Come plunge down China’s biggest sand dune, gallop headlong across the Argentine pampas and clamber up Yosemite’s Half Dome as we present our annual adventure issue, brimming with the world’s best ways to get your adrenaline pumping
We noticed the wolf at the same time. He was big.
I had just finished stuffing my pockets with cheese and reindeer sausage—Alaska backpacking is hungry work—and now a fierce gray carnivore stood 15 feet from our picnic. I realized we probably smelled pretty good, to a wolf. My Manhattanite girlfriend grabbed my pocket knife and clutched it with both hands. She was terrified.
“Take a picture,” I whispered. I was raised in the Alaska wilds but had never seen a wolf this close.
“Shoot it,” she hissed back. Her knuckles were white on the knife handle.
“Hey, wolf!” I yelled and waved my arms. My voice echoed across the dry riverbed. “Mr. Wolf! Go away, please!” I sounded ridiculous. My girlfriend apparently thought so too, and pulled out our other blade, the Leatherman we used to open cans. She brandished them both.
Mr. Wolf did not run. He appeared fascinated by the fresh meat that shouted and trembled before him. When I hollered he literally licked his chops. My choices were limited. Running would mark us as prey. Throwing rocks seemed foolhardy, like slapping a bouncer. And it was our fifth day in Denali National Park, a tract of wilderness the size of Massachusetts, and we had yet to see another backpacker. We were completely alone.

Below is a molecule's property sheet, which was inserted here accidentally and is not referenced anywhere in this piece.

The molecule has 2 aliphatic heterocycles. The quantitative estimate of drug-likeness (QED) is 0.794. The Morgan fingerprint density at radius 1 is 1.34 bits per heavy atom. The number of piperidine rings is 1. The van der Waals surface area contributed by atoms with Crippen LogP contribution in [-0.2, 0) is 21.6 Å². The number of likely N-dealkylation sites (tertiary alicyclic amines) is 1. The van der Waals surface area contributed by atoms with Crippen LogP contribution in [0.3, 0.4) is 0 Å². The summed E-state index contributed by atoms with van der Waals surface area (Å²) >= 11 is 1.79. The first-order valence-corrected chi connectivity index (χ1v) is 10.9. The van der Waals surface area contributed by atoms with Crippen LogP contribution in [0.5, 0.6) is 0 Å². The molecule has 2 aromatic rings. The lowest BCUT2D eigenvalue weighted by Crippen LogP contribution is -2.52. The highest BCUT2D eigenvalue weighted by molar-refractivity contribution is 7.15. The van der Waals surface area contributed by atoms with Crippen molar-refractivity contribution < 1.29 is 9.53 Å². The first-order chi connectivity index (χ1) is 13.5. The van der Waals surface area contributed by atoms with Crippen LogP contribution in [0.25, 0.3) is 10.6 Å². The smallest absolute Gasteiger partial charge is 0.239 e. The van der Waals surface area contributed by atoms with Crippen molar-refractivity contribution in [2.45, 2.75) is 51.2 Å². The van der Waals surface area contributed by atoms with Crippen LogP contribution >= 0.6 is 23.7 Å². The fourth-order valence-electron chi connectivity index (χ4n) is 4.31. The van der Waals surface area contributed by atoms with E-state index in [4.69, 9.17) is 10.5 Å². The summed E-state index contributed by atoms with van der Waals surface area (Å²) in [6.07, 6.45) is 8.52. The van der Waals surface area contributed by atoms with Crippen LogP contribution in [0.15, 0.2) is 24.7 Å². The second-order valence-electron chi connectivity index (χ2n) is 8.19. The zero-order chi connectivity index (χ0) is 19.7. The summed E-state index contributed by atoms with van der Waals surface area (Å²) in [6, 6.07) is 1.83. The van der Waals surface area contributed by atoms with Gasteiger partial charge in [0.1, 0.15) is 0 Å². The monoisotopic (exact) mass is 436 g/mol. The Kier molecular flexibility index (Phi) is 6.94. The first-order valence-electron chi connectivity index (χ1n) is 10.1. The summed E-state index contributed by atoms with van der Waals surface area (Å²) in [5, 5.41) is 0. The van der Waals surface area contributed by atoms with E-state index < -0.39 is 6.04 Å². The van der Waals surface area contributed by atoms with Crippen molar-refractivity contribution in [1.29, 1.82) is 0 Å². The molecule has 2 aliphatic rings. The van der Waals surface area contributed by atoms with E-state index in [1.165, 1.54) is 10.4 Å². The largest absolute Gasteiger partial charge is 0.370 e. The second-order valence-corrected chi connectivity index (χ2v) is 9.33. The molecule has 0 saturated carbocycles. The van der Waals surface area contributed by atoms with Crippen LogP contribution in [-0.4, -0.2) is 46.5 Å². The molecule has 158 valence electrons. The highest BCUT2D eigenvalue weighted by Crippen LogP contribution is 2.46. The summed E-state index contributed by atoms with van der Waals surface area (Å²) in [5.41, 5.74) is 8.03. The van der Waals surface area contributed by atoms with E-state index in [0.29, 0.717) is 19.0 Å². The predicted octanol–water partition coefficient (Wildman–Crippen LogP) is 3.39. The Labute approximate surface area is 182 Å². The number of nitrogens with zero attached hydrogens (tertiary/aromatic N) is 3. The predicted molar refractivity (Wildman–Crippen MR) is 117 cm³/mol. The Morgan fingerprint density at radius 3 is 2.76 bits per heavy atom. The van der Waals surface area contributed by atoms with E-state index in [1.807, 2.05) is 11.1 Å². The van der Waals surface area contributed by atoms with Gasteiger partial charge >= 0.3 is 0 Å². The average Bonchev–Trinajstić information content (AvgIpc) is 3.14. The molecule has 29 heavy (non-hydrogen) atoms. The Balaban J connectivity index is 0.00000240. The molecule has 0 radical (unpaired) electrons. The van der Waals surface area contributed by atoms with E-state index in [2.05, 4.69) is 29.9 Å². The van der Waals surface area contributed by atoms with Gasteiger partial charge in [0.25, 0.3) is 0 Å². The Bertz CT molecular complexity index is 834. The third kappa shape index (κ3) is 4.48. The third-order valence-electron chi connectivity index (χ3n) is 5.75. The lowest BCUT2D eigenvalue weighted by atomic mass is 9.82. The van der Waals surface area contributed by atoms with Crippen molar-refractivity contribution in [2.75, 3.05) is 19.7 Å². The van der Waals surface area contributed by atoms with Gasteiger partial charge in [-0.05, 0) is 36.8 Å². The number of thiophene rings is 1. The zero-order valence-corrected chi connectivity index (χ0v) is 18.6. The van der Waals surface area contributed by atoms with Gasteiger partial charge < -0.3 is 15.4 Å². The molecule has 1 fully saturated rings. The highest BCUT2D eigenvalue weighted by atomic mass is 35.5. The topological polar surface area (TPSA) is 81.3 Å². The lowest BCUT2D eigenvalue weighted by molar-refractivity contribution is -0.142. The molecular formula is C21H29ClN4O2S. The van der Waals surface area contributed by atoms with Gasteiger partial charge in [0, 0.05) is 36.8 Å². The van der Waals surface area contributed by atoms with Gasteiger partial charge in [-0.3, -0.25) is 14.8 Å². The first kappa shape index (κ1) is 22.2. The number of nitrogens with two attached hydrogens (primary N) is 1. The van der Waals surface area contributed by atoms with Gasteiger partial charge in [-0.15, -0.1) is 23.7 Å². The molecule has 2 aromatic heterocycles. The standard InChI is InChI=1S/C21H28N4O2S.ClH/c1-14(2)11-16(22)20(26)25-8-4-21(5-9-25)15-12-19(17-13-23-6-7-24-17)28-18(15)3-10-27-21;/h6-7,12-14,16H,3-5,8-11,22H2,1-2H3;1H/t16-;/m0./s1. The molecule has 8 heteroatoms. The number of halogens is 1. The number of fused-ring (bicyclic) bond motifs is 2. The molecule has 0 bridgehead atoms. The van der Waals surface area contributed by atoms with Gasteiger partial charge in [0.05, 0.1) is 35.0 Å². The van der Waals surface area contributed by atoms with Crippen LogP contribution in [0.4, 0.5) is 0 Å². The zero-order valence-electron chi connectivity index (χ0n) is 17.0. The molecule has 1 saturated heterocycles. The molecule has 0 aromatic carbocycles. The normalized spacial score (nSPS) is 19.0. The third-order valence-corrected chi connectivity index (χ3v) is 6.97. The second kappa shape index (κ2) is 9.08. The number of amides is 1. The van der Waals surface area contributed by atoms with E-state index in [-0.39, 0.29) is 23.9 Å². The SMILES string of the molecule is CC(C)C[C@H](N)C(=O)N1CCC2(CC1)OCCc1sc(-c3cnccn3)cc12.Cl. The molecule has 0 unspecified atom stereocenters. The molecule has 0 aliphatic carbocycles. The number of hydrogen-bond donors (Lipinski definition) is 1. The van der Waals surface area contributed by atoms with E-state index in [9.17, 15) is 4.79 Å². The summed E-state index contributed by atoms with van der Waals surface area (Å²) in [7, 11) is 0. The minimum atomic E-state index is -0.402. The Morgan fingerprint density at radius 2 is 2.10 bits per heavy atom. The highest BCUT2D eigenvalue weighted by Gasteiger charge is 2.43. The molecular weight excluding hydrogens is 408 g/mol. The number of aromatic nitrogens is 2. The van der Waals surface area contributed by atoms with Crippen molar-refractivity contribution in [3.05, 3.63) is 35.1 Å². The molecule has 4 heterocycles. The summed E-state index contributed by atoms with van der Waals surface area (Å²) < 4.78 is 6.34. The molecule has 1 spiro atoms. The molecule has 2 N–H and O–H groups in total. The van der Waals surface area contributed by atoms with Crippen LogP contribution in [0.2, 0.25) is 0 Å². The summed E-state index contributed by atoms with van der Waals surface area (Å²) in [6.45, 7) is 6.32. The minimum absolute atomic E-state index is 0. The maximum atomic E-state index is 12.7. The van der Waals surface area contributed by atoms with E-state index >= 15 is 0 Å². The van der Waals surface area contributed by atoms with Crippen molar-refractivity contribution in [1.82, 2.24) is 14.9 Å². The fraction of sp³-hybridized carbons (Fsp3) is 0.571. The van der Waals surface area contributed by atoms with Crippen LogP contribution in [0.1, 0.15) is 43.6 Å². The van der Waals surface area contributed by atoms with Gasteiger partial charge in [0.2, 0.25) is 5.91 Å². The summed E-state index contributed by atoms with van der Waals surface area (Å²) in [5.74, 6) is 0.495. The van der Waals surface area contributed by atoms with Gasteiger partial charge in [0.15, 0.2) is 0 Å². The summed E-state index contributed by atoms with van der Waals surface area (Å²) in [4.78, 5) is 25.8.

Except, of course, for the wolf. He was my size, sinewy muscles over a rangy frame with a big head and bigger teeth. He was so close I imagined he could do me in just by stretching his neck.
Days before, we had wandered past our intended campsite into the aptly named Bear Draw, where, right on cue, three grizzlies appeared. At the sound of my voice, though, they made for the opposite side of the valley—clearly choosing to avoid us.
This beast was different. He sniffed the air. Checked the angles. I hefted our can of bear spray. I had never used anything like it, save for a childhood incident in which I “accidentally” maced a buddy in the face.
I knew I should check the breeze— spraying upwind would blind us, too—but when I tried to spit, my mouth was dry. This was bad. My girlfriend’s father already thought she would die in Alaska. I couldn’t let him be right.
“OK, babe. Let’s back away,” I said. “Slowly.”
We took a few clumsy steps backward. The wolf cocked his head, but did not follow.
“C’mon, babe. Take the shot.” “I hate you,” she said. Nevertheless, she snapped a picture from so close it could have been taken in a zoo.
We continued our slow retreat (to where, we didn’t know). The wolf stalked us from the tall spruces that bordered the riverbed. Finally, after 30 sweaty minutes, he vanished for the last time, probably as bored as we were terrified.
“You know, I think I could have taken him,” I said. “He wasn’t that big.”
She gave me that patented Park Avenue eye-roll. Both blades were still up and ready. —Joshua Saul